Manila, Philippines, September 19, 2012 - After several previous run extension announcements, the international touring production of Andrew Lloyd Webber's mega musical "The Phantom of the Opera," playing at the main theater of the Cultural Center of the Philippines (CCP), must finally close on Sunday, October 14.
Producer James Cundall, CEO of Lunchbox Theatrical Productions, said in a press statement that "the unbelievable response of the Philippine audience to the show encouraged us to extend the run, adding 16 more performances."
"The Phantom of the Opera," which premiered at Her Majesty's Theatre in London's West End in 1986, and opened at Majestic Theatre on Broadway in New York City in 1988, tells the story of a disfigured musical genius' shadowy existence, and his love for the beautiful, talented ingénue, Christine Daaé.
Nearly 100 tons of set pieces and props; more than 700 stage lighting equipment and accessories; and around 230 Victorian style costumes by the late production designer Maria Björnson were shipped from South Africa, where the international touring cast last performed.
Seasoned South African actors Jonathan Roxmouth (Phantom) and Anthony Downing (Raoul), and Australian soprano Claire Lyon (Christine) headline the Manila production.
Below are heaps of mostly rave reviews that Filipino theater critics have written about the show.
Sam Marcelo, BusinessWorld: Even the most blasé of viewers will appreciate how the show's technical aspects have held up after more than two decades. The costumes are still lavish; the sets, still extravagant. Viewers are whisked from one scene to the next at a dizzying pace; the Phantom is inside the Paris Opera House, backstage, in the wings, on the roof, behind Christine's mirror, on a boat, and underground. And we're right there with him thanks to the stage design of Maria Bjornson. Ironically, it's the signature chandelier crash that betrays the production's age: It doesn't crash as much as it saunters…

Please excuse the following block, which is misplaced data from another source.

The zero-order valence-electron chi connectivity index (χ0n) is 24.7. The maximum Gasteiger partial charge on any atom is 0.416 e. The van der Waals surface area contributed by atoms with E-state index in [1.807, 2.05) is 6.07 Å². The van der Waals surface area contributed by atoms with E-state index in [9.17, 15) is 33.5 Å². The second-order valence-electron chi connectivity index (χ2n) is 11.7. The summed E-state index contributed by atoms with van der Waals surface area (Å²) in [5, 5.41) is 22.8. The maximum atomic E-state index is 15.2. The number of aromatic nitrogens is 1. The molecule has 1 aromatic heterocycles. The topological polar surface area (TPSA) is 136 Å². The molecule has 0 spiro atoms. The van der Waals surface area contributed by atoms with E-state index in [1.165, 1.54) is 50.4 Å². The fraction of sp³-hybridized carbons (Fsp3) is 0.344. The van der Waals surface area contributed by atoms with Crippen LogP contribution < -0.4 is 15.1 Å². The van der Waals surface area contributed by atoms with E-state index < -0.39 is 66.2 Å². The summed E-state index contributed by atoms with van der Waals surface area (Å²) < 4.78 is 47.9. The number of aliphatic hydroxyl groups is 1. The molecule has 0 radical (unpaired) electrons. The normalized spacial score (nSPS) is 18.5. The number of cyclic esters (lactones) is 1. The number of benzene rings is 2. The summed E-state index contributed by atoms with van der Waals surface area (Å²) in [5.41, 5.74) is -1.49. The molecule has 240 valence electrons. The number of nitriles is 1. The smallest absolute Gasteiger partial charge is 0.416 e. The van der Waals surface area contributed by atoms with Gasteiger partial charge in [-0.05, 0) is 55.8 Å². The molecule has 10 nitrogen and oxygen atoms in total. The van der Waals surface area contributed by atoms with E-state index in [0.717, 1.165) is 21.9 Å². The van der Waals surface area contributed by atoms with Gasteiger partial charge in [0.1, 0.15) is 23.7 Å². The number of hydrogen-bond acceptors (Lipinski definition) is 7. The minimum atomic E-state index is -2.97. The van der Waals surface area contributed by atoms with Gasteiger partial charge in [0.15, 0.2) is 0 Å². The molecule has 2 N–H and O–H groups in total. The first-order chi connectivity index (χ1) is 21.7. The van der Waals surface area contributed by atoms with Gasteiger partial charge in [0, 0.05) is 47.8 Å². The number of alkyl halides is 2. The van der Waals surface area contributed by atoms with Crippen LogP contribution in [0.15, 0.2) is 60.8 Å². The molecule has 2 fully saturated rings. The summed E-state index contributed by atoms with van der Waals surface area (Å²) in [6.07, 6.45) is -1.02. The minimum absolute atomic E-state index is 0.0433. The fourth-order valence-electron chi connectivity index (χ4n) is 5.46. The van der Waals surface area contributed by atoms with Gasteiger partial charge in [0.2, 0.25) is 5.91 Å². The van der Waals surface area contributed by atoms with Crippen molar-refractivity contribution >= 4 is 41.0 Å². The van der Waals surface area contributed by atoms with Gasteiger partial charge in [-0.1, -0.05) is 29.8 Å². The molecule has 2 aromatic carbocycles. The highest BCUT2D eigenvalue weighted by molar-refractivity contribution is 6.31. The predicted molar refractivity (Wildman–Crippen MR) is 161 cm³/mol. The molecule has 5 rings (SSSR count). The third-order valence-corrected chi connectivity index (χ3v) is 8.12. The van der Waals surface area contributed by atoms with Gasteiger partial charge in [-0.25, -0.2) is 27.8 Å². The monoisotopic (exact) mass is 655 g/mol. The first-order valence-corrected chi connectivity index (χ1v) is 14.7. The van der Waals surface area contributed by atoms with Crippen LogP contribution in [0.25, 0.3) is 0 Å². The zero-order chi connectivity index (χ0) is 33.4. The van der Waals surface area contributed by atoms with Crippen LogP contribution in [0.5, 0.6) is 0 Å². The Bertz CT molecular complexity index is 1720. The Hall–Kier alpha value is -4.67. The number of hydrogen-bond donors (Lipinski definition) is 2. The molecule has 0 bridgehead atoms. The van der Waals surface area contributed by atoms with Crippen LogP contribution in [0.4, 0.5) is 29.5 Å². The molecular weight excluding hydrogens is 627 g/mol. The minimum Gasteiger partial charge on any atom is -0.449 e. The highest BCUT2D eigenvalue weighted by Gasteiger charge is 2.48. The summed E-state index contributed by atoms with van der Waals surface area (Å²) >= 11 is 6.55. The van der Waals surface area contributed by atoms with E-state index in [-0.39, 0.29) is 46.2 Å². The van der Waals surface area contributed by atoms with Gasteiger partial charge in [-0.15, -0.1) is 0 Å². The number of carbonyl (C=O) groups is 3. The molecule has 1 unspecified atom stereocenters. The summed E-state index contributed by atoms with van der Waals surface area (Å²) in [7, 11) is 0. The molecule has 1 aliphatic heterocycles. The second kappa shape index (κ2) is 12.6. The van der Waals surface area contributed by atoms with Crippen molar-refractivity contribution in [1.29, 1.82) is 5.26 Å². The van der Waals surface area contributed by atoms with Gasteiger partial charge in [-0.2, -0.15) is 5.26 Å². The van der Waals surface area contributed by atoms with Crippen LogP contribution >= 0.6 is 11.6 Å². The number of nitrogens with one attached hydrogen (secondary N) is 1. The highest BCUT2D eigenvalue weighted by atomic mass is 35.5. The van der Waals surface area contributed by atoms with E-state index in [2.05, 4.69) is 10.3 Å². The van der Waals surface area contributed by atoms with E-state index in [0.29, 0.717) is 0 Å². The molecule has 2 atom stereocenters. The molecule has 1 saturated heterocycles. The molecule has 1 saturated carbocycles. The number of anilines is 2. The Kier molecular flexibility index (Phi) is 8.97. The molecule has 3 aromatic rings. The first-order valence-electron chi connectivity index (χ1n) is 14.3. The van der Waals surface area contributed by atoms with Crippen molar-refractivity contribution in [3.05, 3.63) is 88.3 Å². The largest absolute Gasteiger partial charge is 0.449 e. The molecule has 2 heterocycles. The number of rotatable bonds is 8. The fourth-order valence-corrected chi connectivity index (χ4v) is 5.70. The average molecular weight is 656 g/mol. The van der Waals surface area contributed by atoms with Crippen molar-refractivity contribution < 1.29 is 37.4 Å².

"The Music of the Night" and "All I Ask of You" have always been crowd-pleasers and these songs illustrate the show's ambivalence towards Christine's suitors. Darkness and sweet intoxication are the Phantom's territory. Daylight and summertime are Raoul's.
Hidden behind his mask, Mr. Roxmouth uses his dulcet voice and his hands to woo both Christine and the audience. A pianist, he possesses nimble fingers that are hypnotic to watch. "My take on it is that the Phantom is so obsessed with music that he's constantly conducting what he hears in his head," he said during a post-show interview. "Life to him is like a symphony and he's the conductor."
The Phantom of the Opera has agEd Gracefully. Its power hasn't been dimmed by Joel Schumacher's film adaptation or by its polarizing sequel, "Love Never Dies" -- both of which provoked mixed reactions. The musical's stagecraft is the true star and it shines as brightly as ever.
Vladimir Bunoan, AbsCbnNews.com: Even those who have seen the production before in either London or New York's Broadway -- or, in the case of this writer, in Hong Kong in 1996 -- lauded the Manila production, which is really as good as it gets…
The weaknesses of "Phantom" are still there -- the score is repetitive, the fictional opera segments (such as "Point of No Return") are too long, the counterpoints can sound messy to the ears -- but, what's more important, the brilliance that made it into a pop-culture phenomenon hasn't faded one bit…
"Phantom" is really a triumph of the spectacular vision of director Harold Prince and set and costume designer Maria Bjornson…
From the sets to the costumes, Bjornson fills up the stage with lush details -- the gigantic backdrops to the staged operas, including a life-sized elephant with a moving head, the roof-top view of turn-of-the-century Paris, providing a sweeping romantic background for "All I Ask of You," and, of course, the Phantom's underground lair with hundreds of candles and ornate candelabras emerging from under the stage.